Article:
What Kyle Farmer brings to this team is far beyond the box score. David Bell has shown trust and confidence in Farmer and his ability to pinch-hit. Offensively Farmer has improved from his first two seasons in LA. Over two seasons with the Dodgers he only played in 59 games and had 88 at bats. A .250 hitter with no home runs his value might have seen minimal. Reds fans saw his value immediately in spring training when he would catch bullpens then play short and second. Due to injuries, he found himself on the 25-man roster to begin the season. Many thought he would be the first sent down but his pinch-hitting and versatility proved his value to be too high. Farmer has played first, second, third, catcher, and pitcher. I have to mention his pitching stat line: 1.1 innings 1 hit 0.00 ERA. Hell yeah. With Casali injured Farmer has stepped in as the team’s second catcher and Alex Wood’s “personal” catcher. As many of you all know Wood and Farmer have been teammates and friends for a long time. The familiarity they have only helps each other during the game. Farmer’s 7 home runs look good, but his other numbers could use some work. .248/.288/.438 and 45 K’s to only 5 BB are not great. Improving on the walk to K ratio would go along way for his development. If you watched the Cubs series, you saw a few great plays he made at second. He is no Jose Iglesias, but he can hold his own.
How does Farmer play into the Reds future? Well, it’s no secret that the catching depth is not the Reds strength. Tucker is under contract but Casali is on a one-year deal, with arbitration left. In the minors, Tyler Stephenson looks promising but after that it’s slim. Questions on where Jose Iglesias (if resigned), Galvis, Peraza, VanMeter, Dietrich, and even Blandino will get playing time could limit Farmer’s time at second base. Votto will get plenty of off days next season and Farmer could pick up at-bats at first. Dietrich, if brought back, might get the at bats against right handers. What if Alex Wood is resigned? You could keep Farmer as a pinch hitter/late game sub and have him catch Wood every fifth game. His ability to catch opens opportunities for Bell to pinch hit his backup catcher (Casali) and not worry about a “what if” situation when they need a catcher in late innings/extras.
While there are plenty of unknowns about this team as the offseason approaches, we do know that David Bell values versatility and Farmer brings just that. Maybe knowing that he really does deserve to be in the big leagues will help his confidence going into the offseason. Either way, he’s a fun player to watch and adds value to this Reds club.
Here’s a couple of home runs for you:
Series Recap: Chicago Cubs
Here’s what we learned about the Reds, moving forward in 2019, after the weekend against the Cubs.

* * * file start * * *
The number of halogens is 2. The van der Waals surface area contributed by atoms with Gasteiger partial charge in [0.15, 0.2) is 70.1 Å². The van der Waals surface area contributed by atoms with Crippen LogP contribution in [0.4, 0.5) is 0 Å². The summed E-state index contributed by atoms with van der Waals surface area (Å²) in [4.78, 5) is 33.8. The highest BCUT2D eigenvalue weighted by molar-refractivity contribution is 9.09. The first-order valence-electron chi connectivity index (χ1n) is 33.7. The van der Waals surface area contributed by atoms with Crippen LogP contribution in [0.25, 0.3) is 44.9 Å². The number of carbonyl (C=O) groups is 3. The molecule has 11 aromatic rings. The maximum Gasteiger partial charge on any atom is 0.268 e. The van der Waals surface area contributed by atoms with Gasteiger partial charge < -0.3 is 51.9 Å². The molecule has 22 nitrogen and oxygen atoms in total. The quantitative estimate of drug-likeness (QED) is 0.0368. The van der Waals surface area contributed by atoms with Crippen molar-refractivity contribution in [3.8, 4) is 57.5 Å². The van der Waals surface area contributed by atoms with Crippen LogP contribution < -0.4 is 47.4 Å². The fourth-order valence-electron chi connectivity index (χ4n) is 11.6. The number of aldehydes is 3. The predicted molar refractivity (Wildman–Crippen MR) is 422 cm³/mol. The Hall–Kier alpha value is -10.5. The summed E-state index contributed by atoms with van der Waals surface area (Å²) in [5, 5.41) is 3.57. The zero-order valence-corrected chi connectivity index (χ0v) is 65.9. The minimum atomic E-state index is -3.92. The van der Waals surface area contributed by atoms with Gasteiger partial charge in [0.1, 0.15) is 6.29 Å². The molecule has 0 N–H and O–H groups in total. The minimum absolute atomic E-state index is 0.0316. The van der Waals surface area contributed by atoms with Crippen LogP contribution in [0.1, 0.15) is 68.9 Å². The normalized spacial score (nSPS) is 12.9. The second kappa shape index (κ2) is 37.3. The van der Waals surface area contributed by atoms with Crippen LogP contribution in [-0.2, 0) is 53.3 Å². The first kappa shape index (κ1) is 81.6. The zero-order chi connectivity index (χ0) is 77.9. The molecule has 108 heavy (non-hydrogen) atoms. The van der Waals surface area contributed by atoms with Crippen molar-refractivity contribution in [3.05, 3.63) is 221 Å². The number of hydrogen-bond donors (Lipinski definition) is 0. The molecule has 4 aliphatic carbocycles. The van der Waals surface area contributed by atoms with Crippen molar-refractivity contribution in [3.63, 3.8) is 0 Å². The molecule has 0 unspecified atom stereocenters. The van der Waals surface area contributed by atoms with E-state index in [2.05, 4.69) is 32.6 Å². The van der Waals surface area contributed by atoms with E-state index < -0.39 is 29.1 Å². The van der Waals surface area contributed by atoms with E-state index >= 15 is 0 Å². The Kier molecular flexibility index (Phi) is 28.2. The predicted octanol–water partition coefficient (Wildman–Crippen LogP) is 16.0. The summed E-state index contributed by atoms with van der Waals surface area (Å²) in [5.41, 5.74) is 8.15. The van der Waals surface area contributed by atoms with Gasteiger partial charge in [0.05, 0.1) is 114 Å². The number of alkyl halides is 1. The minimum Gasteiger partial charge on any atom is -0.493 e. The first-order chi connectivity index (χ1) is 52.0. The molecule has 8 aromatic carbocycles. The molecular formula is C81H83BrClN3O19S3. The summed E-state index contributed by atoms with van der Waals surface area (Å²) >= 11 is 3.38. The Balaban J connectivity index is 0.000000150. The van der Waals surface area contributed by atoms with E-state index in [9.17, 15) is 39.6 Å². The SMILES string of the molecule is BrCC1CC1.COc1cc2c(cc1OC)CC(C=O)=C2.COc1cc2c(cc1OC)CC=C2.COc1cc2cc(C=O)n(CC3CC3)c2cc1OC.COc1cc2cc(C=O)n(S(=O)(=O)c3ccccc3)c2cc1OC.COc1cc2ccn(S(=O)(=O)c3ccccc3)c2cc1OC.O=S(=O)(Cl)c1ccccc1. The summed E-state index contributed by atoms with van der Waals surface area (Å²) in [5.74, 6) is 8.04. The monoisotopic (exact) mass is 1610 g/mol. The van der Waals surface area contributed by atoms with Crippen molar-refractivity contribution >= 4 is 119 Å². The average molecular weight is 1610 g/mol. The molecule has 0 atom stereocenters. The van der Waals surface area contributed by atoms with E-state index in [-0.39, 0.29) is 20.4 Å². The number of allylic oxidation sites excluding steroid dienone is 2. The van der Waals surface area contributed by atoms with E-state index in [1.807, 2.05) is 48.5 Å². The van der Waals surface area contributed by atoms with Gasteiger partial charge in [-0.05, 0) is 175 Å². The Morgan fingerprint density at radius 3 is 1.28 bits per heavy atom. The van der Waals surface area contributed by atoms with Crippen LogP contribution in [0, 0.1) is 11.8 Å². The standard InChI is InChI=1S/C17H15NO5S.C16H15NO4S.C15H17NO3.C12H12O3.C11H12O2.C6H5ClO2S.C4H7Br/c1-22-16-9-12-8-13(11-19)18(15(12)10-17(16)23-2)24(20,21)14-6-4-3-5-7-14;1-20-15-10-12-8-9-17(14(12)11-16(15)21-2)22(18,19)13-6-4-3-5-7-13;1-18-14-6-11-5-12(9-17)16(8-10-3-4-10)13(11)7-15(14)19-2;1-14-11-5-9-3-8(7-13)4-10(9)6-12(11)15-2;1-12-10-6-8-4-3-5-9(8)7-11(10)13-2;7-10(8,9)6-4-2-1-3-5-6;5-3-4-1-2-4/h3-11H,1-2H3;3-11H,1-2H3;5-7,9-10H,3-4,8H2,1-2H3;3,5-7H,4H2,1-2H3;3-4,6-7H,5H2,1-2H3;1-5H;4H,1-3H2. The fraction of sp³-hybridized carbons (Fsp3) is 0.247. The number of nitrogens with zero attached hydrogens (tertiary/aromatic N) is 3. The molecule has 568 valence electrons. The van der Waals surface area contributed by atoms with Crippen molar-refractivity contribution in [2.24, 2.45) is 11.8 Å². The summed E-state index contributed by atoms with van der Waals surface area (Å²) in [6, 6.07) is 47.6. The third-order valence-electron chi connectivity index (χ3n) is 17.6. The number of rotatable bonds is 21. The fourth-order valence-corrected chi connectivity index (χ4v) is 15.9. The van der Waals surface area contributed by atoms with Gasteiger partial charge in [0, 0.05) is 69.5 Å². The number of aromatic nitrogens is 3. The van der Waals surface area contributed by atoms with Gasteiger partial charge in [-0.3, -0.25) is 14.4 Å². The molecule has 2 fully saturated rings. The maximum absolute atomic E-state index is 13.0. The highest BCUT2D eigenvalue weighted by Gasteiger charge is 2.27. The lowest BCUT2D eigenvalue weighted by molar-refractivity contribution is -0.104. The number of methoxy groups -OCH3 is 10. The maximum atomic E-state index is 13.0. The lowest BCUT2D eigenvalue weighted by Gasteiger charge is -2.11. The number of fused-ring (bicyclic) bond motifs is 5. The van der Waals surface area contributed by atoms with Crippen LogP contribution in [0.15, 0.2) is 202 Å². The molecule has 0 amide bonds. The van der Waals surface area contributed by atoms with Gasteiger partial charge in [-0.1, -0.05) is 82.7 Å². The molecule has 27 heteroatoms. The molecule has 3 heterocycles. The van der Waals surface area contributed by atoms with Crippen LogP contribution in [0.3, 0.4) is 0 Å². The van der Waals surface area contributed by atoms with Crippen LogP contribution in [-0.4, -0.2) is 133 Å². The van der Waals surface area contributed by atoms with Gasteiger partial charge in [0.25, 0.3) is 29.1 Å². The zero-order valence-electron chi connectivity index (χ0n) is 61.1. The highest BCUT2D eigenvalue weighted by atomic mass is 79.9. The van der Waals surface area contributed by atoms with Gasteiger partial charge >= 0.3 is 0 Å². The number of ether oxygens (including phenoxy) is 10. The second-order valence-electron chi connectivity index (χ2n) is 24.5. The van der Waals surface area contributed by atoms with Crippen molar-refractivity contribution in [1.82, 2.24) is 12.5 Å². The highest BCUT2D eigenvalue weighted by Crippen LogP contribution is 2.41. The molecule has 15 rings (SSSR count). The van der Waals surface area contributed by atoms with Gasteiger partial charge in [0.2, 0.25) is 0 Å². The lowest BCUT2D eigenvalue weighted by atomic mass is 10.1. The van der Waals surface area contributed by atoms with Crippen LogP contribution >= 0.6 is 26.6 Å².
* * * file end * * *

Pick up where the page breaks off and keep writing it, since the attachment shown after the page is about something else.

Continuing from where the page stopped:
The Reds split a series with the Chicago Cubs in August and the fans feel upset. As strange as it might sound, that’s a good sign. In recent years I would be excited about splitting with the Cubs in August. The upset feeling shows this team is different. Expectations have changed. What we saw over the past four games leads fans to believe the future is bright.
The buzz across Reds twitter Thursday was refreshing to see. Fans were more engaged and thrilled to see the Reds welcome the first place Cubs to town for a four-game tilt.
Well, the first game was not a good start. Wood had a rough start going only three innings, Gausman made his debut, Sims showed a strong outing and David Hernandez did much of what he has been doing all season; disappointing fans. Hernandez, like many announcers have said after a pitch he’s thrown, “He’s gone”. We did see Phillip Ervin deliver a 4-hit night, Aquino continues to catch everyone’s attention, and Kyle Farmer displays his versatility by pitching 1.1 innings surrendering one lone hit and throwing slightly slower than Aroldis Chapman.
Friday was a different story. Trevor Bauer gave up a homer to new Cub and new Reds killer Nicholas Castellanos then was smooth sailing as he went 7 innings. The Reds collected 6 hits with no one having more than 1 but it was enough to show they wouldn’t go away easily.
Was Saturday the best Reds game this year? If seeing Cubs fans mad ranks high on your list than it might have been. Everyone besides Sal Romano had a hit and Aquino is now *checks notes for confirmation* the best player to ever play the game. His three homers and going back to back with Senzel gave us a glimpse into the future. Sonny Gray’s 2 hits allowed matched his 2 RBI he had at the plate. Sal Romano earned the rare 3 out save and Brian O’Grady had his first big league hit. The Reds won and momentum for Sunday was at a level we haven’t seen this season.